Given submissions were attenuated

very little "good writing" to respond to => harshness

When submissions or directions varied, members feedback was quite different.

Subject Line and Directions


Subject:  Active writer not quite cutting it for publication, Short Story, 8th grader

This young lady has been submitting a lot of writing in the last few months, most of it not to the standards of the ... editor. Perhaps the members of E-web can give (her) a few pointers on how to please me [us].

First off, I'm glad this young lady's been taking active interest in teenlit and hasn't given up. It's all too easy to become disheartened. As for this piece, there was some definite potential in it. The doomsday concept has been butchered by numerous films and stories over the years, and this is actually not a bad manipulation of the topic. Certainly, it was not like Deep Impact. Then, to its credit, it was not like Armaggedon [sic], either. The ending was one of the points I did not care for, because of the way it left humankind with 400 years to get out of the planet. It was vauge [sic], and left the author sounding as if she could not come up with a more decisive ending. I'm not much for stories with open endings. The message of hope at the end was a bit corny for my tastes. I actually thought that the line of asterisks was the end, and, upon looking back, it may have been more effective to leave humankind doomed. That, however, may just be me. Never the storybook ending... As for the writing itself, it was not bad at all. There were some very accurate and, at times, vivid descriptions. There were, however, some grammatical mistakes, such as the omission of many necessary commas and other punctuation marks. This made the sentences seem drawn out and sometimes lead to confusion. Breaking sentences and paragraphs more could make this an easier read. Also, the dialogue was a bit forced, sometimes cliched, and never very realistic. In humanity's last hours, desperation would have probably been running a little higher. One line in particular grabbed me as a little out of place. Something to do with a raving official yelling "we've been sitting on our bottoms!" Bottoms? In the time of crisis, you think the man would've at least said "keisters." I dunno, struck me as a little third-grade. This really is a good piece of writing that I would love to see published, but not in its current state. Hopefully, this young lady is up to one last revision, and I really would like to see it again in its revised state.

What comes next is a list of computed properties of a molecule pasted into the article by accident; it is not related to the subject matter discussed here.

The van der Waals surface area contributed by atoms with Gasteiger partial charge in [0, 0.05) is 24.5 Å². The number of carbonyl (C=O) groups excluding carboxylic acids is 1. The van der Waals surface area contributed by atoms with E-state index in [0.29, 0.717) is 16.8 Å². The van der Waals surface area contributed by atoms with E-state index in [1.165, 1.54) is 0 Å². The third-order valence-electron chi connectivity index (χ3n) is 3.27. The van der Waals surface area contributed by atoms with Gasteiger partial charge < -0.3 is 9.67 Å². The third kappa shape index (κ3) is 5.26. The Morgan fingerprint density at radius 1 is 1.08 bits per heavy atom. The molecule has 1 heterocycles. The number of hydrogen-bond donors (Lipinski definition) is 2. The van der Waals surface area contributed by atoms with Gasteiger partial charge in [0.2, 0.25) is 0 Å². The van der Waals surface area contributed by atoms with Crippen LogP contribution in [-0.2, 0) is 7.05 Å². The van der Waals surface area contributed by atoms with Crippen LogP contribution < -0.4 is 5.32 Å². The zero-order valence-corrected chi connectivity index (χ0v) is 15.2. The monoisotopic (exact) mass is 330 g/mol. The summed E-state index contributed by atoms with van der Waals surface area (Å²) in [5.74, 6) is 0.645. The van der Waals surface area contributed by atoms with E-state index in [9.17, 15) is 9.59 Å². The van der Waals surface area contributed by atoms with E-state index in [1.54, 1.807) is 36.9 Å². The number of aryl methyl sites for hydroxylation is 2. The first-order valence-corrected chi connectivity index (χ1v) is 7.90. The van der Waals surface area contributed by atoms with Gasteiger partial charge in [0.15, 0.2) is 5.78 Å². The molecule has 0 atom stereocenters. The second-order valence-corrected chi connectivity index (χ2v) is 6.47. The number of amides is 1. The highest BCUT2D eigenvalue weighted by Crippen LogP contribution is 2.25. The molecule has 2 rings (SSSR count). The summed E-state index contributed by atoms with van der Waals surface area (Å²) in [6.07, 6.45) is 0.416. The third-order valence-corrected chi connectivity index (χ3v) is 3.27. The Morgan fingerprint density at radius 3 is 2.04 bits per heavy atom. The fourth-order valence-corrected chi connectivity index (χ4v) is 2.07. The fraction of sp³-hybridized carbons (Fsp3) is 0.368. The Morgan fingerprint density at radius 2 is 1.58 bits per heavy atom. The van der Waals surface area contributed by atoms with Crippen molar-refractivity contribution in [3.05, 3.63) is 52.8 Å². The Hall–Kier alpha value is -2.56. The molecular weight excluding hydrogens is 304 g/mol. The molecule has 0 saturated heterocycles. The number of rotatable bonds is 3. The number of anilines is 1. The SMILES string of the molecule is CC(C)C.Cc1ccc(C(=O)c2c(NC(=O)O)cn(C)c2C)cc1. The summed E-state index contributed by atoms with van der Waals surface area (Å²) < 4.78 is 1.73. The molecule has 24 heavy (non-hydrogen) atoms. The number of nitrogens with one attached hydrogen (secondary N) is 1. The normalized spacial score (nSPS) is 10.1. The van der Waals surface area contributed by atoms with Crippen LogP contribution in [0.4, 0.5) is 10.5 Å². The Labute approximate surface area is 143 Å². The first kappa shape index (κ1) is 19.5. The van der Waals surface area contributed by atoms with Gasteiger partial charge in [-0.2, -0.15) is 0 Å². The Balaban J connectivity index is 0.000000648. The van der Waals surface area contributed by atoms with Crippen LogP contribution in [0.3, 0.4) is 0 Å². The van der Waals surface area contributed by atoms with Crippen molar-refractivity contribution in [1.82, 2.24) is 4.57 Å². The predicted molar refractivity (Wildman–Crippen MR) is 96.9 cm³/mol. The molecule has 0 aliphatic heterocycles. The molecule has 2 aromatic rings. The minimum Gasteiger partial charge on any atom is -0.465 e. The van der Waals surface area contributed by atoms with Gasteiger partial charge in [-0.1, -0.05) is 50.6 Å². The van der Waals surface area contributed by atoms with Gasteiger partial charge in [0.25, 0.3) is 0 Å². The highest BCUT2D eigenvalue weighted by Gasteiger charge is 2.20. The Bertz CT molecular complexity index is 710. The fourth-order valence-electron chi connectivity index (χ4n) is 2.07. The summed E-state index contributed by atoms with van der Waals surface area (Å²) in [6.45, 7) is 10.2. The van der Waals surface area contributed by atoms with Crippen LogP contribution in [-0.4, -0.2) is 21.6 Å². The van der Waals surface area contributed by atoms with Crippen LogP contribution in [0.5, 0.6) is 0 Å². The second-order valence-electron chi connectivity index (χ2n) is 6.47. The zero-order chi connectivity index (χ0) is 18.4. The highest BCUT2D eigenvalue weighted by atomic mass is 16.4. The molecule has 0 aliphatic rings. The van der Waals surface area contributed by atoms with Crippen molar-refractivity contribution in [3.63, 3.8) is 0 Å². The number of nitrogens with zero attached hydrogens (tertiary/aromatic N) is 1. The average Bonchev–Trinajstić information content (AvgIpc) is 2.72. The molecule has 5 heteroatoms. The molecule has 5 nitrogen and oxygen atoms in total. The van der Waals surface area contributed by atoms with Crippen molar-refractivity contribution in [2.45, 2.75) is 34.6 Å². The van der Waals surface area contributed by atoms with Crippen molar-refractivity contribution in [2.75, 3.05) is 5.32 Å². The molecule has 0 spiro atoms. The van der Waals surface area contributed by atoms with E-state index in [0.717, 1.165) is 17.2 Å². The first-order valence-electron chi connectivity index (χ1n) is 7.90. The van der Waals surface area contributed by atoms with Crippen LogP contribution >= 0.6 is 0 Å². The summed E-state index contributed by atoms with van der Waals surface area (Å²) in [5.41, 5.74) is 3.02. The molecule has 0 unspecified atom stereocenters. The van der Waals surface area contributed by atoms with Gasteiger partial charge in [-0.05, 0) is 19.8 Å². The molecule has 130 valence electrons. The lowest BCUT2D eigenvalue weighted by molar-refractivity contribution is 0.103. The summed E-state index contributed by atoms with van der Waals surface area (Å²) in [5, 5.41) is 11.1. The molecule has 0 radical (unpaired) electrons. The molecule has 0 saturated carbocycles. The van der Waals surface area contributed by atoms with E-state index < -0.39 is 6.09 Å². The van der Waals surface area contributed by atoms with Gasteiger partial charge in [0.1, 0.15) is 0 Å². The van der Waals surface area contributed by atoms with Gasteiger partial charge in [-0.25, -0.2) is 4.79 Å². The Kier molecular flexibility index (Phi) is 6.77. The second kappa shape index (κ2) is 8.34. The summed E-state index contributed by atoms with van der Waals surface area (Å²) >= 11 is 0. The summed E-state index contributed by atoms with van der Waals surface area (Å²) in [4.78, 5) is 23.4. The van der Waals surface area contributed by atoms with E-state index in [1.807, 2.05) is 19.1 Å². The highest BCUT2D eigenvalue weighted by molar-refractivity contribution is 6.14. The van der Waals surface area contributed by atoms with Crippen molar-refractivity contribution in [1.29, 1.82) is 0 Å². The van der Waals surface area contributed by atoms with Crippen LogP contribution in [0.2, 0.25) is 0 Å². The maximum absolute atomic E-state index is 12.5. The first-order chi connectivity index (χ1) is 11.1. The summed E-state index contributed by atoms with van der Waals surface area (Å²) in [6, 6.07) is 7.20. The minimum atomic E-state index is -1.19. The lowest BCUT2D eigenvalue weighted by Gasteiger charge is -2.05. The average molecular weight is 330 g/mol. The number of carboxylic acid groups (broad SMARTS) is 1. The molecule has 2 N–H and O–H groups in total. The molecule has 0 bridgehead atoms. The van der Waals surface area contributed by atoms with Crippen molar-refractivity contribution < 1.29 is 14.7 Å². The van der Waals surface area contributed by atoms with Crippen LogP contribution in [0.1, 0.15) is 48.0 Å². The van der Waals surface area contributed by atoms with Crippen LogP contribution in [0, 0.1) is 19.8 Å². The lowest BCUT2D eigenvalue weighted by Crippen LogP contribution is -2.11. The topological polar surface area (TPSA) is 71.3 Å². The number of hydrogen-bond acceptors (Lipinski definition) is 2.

Far greater range of response and tone when given opportunity.

Definite untapped possibilities of community building

18. Contributions to Education and Technology>